Tartan Day on Ellis Island
Ellis Island sits in Upper New York Bay – a small piece of land that is big on history.
Over 12 million immigrants entered into the United States through Ellis Island. From 1892 – 1954, close to half a million of those new Americans were Scots. As such, it is perhaps appropriate that the landmark hosts the largest annual Tartan Day event in the world.
“Tartan Day is a day of recognition for Scottish heritage and history,” shares Bob Currie of the Clan Currie Society, who is the founder and director of the annual Tartan Day on Ellis Island celebrations.
In 1986, Jean Watson of Nova Scotia decreed April 6 as Tartan Day. It quickly caught on with the rest of Canada and other parts of the world.
“Groups like the Clan Currie Society and the New York Caledonian Club had previously marked individual dates as being recognized as ‘Tartan Day,’” continues Currie via email. “But this was the first effort at adopting Tartan Day as a recurring, national celebration.”
Currie has been organizing Tartan Day on Ellis Island for the last 15 years.
“Where else to celebrate a national ethnic celebration than on Ellis Island – the ‘golden door’ to the United States for so many immigrants bringing their hopes and dreams of a new life in a new world? Ellis Island is a very popular international tourist destination. Visitor numbers are incredible. It’s wonderful to see the faces on the visitors to Ellis when their ferry boat arrives on the dock to the sonic blast welcome of a 20-piece pipe band and the beauty of Highland Dancers.”
Currie’s mandate has remained the same since the event’s inception: to provide an introduction and celebration to Scottish heritage through traditional music, dance, storytelling and crafts. “And,” he adds, “it’s all presented free of charge.”
In addition, the celebration usually includes an exhibition on Scottish history and culture. About 10,000 people show up for each day of festivities.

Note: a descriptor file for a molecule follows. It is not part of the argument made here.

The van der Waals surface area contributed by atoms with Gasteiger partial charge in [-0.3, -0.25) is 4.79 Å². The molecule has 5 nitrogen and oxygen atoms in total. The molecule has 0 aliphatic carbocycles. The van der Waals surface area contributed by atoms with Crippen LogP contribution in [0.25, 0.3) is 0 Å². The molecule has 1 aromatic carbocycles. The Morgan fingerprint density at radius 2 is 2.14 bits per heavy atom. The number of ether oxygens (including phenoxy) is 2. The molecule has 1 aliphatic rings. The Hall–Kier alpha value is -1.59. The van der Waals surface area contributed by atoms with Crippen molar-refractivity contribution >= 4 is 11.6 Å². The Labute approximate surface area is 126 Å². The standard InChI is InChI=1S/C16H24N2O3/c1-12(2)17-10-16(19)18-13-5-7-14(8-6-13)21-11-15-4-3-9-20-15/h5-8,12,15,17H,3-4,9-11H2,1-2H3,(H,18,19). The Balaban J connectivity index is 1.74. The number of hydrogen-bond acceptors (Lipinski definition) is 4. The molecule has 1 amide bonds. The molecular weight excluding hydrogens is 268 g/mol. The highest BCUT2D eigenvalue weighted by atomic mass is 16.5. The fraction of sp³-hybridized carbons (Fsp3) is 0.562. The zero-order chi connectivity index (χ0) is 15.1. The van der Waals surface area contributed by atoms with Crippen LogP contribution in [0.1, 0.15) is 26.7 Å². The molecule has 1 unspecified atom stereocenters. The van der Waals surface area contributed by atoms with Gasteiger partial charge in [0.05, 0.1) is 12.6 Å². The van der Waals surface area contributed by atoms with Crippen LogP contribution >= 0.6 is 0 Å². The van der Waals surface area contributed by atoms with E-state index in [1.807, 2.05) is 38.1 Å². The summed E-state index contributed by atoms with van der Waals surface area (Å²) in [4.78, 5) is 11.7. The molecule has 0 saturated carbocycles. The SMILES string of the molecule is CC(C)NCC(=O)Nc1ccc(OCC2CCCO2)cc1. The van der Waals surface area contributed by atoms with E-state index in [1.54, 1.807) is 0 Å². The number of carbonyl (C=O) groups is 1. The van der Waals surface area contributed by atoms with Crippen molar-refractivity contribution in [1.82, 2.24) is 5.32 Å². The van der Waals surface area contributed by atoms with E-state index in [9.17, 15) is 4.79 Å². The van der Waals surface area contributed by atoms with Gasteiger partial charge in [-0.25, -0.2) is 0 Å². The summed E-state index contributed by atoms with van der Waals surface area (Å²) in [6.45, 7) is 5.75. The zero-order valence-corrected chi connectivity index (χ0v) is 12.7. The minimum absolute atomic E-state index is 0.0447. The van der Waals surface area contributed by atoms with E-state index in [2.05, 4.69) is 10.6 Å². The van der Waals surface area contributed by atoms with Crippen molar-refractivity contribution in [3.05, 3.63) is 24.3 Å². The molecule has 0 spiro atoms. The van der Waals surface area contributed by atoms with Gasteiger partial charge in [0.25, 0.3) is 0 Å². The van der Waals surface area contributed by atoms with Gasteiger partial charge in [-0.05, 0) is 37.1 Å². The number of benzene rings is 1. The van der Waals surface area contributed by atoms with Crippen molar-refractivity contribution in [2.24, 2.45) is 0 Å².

“We’ve covered everything from the history of tartan to the Scots who helped open the American West,” notes Currie. “They have all been extremely well received.”
In addition to celebrating the gathering’s fifteenth anniversary, 2016 marks the Centennial of the US National Park Service.
“The US National Parks are the pride and envy of the world, covering everything from Ellis Island and the Statue of Liberty in the east to the vast natural beauty of Yellowstone and Yosemite in the west,” Currie explains. To honour the hundredth anniversary, Clan Currie was asked to resurface the Life and Legacy of John Muir exhibition they produced in 2005.
John Muir, an inventor-turned-naturalist, was born in Scotland but immigrated to America in 1849. The family made a six-week journey overseas from Glasgow until they reached New York. At the time, Muir was only 11 years old.
“John Muir is lovingly referred to as the ‘father of our national parks.’ His deep love of wild places and his poetic writings of the natural world served as an inspiration to people from all walks of life. He formed the Sierra Club, one of our nation’s leading conservation groups and his influence played greatly in the formation of the US National Park Service in 1916.”
The John Muir exhibition is slated to be on display for the entire summer of 2016.
Currie says the size and scope of Tartan Day celebrations may vary, but all are equally important – whether they take place in the United States, Canada or Australia.
“We are proud to be counted among the vast array of programs. Sharing our rich and dynamic heritage is a privilege, and making it relevant and contemporary is our responsibility.”
Given the popularity of Tartan Day on Ellis Island, it’s only fitting that a tartan would be designed in its honour. In 2011, in conjunction with their exhibition on the history of tartan, Clan Currie commissioned the Ellis Island tartan – an array of blue, green, red and gold.
“We wanted to have a relevant and timely example of how a new tartan comes to life. Further, we had been aware for some time that most tartans were not perhaps as inclusive as a tartan might be. The result is the Ellis Island tartan, a symbol that is not just for those of Scottish descent, but for all races and nationalities.”